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Interventions for Breathlessness in Patients With Advanced Cancer

Systematic Review Nov 19, 2020
Interventions for Breathlessness in Patients With Advanced Cancer

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This report is available in PDF only (Evidence Summary [413.4 KB]; Systematic Review [5.9 MB]; Disposition of Comments [499.7 KB]). People using assistive technology may not be able to fully access information in these files. For additional assistance, please contact us.

Main Points

For patients with advanced cancer:

  • Airflow interventions (fans) were more effective for improving breathlessness compared with usual care or sham.
  • Bilevel ventilation (a form of noninvasive positive pressure ventilation) was more effective than standard supplemental oxygen for improving breathlessness.
  • Acupressure/reflexology were more effective than usual care or sham for improving breathlessness.
  • Neither behavioral/psychoeducational interventions alone nor activity/rehabilitation interventions alone were more effective than usual care for improving breathlessness. However, multicomponent nonpharmacological interventions that combined these, with integrative medicine interventions, were more effective than usual care for improving breathlessness.
  • Opioids were not more effective than placebo or anxiolytics for improving breathlessness or exercise capacity; most of these studies in advanced cancer were of exertional breathlessness. Studies on opioids showed no differences in effectiveness between different doses or routes of administration for improving breathlessness.
  • Anxiolytics were not more effective than placebo for improving breathlessness.
  • Both nonpharmacological and pharmacological interventions led to adverse event-related dropouts in a small percentage of patients.

Structured Abstract

Objectives. To assess benefits and harms of nonpharmacological and pharmacological interventions for breathlessness in adults with advanced cancer.

Data sources. We searched PubMed®, Embase®, CINAHL®, ISI Web of Science, and the Cochrane Central Register of Controlled Trials through early May 2020.

Review methods. We included randomized controlled trials (RCTs) and observational studies with a comparison group evaluating benefits and/or harms, and cohort studies reporting harms. Two reviewers independently screened search results, serially abstracted data, assessed risk of bias, and graded strength of evidence (SOE) for key outcomes: breathlessness, anxiety, health-related quality of life, and exercise capacity. We performed meta-analyses when possible and calculated standardized mean differences (SMDs).

Results. We included 48 RCTs and 2 retrospective cohort studies (4,029 patients). The most commonly reported cancer types were lung cancer and mesothelioma. The baseline level of breathlessness varied in severity. Several nonpharmacological interventions were effective for breathlessness, including fans (SMD -2.09 [95% confidence interval (CI) -3.81 to -0.37]) (SOE: moderate), bilevel ventilation (estimated slope difference -0.58 [95% CI -0.92 to -0.23]), acupressure/reflexology, and multicomponent nonpharmacological interventions (behavioral/psychoeducational combined with activity/rehabilitation and integrative medicine). For pharmacological interventions, opioids were not more effective than placebo (SOE: moderate) for improving breathlessness (SMD -0.14 [95% CI -0.47 to 0.18]) or exercise capacity (SOE: moderate); most studies were of exertional breathlessness. Different doses or routes of administration of opioids did not differ in effectiveness for breathlessness (SOE: low). Anxiolytics were not more effective than placebo for breathlessness (SOE: low). Evidence for other pharmacological interventions was limited. Opioids, bilevel ventilation, and activity/rehabilitation interventions had some harms compared to usual care.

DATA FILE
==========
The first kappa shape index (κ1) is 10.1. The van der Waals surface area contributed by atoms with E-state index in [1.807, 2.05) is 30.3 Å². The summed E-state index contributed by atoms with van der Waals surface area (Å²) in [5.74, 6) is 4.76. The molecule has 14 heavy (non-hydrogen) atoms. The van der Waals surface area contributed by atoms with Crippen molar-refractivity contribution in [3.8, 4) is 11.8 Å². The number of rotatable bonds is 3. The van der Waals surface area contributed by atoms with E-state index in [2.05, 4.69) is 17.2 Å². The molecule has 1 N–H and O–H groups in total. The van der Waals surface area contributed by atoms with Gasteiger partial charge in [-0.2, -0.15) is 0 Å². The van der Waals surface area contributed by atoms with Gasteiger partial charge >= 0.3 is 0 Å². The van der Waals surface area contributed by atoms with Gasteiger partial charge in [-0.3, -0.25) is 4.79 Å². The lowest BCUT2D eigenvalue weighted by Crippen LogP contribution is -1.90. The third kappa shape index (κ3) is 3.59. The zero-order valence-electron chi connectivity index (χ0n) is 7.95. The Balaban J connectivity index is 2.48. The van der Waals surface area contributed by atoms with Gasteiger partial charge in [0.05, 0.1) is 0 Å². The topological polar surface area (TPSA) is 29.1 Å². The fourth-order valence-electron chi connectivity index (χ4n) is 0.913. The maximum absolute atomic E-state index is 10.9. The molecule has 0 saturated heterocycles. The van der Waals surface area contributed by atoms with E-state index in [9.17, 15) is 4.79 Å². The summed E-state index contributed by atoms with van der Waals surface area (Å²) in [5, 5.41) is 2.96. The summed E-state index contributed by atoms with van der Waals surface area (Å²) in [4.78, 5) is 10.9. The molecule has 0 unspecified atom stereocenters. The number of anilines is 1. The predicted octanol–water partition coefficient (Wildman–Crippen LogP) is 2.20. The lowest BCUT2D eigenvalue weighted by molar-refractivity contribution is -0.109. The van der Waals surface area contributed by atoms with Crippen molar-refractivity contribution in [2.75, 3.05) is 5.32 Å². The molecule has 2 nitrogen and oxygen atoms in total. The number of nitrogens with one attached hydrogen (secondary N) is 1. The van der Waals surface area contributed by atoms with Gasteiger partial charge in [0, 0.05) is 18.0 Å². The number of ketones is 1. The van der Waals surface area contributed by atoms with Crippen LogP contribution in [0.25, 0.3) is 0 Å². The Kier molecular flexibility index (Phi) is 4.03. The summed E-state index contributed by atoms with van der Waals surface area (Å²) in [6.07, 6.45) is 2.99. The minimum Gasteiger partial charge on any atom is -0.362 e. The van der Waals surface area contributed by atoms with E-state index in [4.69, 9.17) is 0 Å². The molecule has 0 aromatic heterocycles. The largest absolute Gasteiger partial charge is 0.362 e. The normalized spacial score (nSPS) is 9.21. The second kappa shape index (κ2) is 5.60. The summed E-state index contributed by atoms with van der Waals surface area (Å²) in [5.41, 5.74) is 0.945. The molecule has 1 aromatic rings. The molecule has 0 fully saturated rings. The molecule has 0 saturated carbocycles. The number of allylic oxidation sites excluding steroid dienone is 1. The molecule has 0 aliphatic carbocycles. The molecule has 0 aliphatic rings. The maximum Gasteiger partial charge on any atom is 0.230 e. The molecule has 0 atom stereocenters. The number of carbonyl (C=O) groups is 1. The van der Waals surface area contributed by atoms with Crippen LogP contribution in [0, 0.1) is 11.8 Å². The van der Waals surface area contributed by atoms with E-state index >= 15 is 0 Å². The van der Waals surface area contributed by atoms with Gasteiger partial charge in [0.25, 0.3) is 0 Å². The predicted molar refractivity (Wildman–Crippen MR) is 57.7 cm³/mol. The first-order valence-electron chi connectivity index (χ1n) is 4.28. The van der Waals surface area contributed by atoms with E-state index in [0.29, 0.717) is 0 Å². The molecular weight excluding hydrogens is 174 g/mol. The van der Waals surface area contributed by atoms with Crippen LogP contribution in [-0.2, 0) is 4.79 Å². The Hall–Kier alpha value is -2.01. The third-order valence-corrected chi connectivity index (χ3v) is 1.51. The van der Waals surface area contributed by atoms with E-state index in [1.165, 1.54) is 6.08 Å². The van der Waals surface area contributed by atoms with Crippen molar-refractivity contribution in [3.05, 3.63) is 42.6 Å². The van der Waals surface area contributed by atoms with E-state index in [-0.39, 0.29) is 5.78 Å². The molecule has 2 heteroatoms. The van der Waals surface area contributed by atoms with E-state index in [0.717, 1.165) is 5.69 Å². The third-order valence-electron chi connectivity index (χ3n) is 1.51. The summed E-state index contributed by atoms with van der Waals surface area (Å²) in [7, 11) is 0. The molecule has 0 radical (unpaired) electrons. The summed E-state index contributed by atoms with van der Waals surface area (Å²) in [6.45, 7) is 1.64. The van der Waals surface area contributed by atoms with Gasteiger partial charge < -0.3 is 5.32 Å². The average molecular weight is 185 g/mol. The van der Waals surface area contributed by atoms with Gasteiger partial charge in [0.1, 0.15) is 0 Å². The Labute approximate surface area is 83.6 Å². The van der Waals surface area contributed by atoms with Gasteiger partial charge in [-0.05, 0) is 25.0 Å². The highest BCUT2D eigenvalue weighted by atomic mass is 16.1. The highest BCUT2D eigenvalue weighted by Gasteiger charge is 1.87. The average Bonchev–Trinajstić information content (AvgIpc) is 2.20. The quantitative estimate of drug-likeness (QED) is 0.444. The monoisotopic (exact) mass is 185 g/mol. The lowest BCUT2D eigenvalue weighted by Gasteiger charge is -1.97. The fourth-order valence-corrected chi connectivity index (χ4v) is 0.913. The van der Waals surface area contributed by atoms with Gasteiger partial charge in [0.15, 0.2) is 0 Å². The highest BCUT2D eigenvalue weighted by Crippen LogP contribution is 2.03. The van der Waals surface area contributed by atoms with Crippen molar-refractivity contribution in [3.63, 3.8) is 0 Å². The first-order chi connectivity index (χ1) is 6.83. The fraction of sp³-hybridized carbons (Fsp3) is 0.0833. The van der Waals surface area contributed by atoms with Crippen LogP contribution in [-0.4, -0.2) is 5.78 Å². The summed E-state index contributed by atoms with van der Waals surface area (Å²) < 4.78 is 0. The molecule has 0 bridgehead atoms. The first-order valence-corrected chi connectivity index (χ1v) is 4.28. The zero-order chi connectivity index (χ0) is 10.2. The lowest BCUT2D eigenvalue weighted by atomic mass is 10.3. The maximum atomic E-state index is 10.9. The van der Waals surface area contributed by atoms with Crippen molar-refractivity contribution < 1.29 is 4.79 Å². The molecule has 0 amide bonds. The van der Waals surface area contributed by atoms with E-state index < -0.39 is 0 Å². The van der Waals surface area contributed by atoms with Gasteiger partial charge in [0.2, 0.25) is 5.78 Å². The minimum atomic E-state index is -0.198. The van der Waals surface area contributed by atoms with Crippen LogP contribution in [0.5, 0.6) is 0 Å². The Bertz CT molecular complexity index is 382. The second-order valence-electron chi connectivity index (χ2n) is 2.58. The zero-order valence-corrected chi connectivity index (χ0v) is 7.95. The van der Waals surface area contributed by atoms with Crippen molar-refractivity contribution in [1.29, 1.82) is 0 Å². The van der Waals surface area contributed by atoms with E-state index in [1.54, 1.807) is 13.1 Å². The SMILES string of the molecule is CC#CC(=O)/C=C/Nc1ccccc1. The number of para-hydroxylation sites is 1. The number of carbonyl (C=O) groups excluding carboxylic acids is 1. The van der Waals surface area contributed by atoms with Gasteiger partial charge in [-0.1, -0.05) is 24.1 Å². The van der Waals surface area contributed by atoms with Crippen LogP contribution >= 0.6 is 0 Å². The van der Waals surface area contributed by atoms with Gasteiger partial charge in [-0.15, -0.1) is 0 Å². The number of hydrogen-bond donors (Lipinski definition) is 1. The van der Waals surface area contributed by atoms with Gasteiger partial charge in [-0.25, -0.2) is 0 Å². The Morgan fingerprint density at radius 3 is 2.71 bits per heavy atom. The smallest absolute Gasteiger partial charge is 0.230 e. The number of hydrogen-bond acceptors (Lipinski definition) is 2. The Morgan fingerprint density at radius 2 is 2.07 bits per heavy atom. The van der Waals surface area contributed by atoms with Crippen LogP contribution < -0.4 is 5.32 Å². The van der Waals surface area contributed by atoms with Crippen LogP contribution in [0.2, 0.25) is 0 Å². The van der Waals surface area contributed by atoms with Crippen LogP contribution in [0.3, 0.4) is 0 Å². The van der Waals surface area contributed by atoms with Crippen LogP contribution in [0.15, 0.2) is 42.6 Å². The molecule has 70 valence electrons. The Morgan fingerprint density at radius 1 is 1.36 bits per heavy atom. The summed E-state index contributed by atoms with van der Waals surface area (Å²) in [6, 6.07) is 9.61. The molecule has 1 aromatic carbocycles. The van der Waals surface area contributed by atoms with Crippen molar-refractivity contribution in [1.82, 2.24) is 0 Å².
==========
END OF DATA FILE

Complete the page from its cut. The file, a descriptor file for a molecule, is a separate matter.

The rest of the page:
Conclusions. Some nonpharmacological interventions, including fans, acupressure/reflexology, multicomponent interventions, and bilevel ventilation, were effective for breathlessness in advanced cancer. Evidence did not support opioids or other pharmacological interventions within the limits of the identified studies. More research is needed on when the benefits of opioids may exceed harms for broader, longer term outcomes related to breathlessness in this population.

Journal Citation

Gupta A, Sedhom R, Sharma R, et al. Nonpharmacological interventions for managing breathlessness in patients with advanced cancer. JAMA Oncology. 2020 Nov 19 [Epub ahead of print]. 

Citation

Dy SM, Gupta A, Waldfogel JM, Sharma R, Zhang A, Feliciano JL, Sedhom R, Day J, Gersten RA, Davidson PM, Bass EB. Interventions for Breathlessness in Patients With Advanced Cancer. Comparative Effectiveness Review No. 232. (Prepared by the Johns Hopkins University Evidence-based Practice Center under Contract No. 290-2015-00006-I for the Agency for Healthcare Research and Quality and the Patient-Centered Outcomes Research Institute.) AHRQ Publication No. 21-EHC024, PCORI Publication No. 2020-SR-01. Rockville, MD: Agency for Healthcare Research and Quality; November 2020. DOI: 10.23970/AHRQEPCCER232. Posted final reports are located on the Effective Health Care Program search page.

Project Timeline

Interventions for Dyspnea in Patients with Advanced Cancer

Oct 16, 2019
Topic Initiated
Oct 22, 2019
Nov 19, 2020
Systematic Review
Page last reviewed February 2021
Page originally created November 2020

Internet Citation: Systematic Review: Interventions for Breathlessness in Patients With Advanced Cancer. Content last reviewed February 2021. Effective Health Care Program, Agency for Healthcare Research and Quality, Rockville, MD.
https://effectivehealthcare.ahrq.gov/products/dyspnea-advanced-cancer/report

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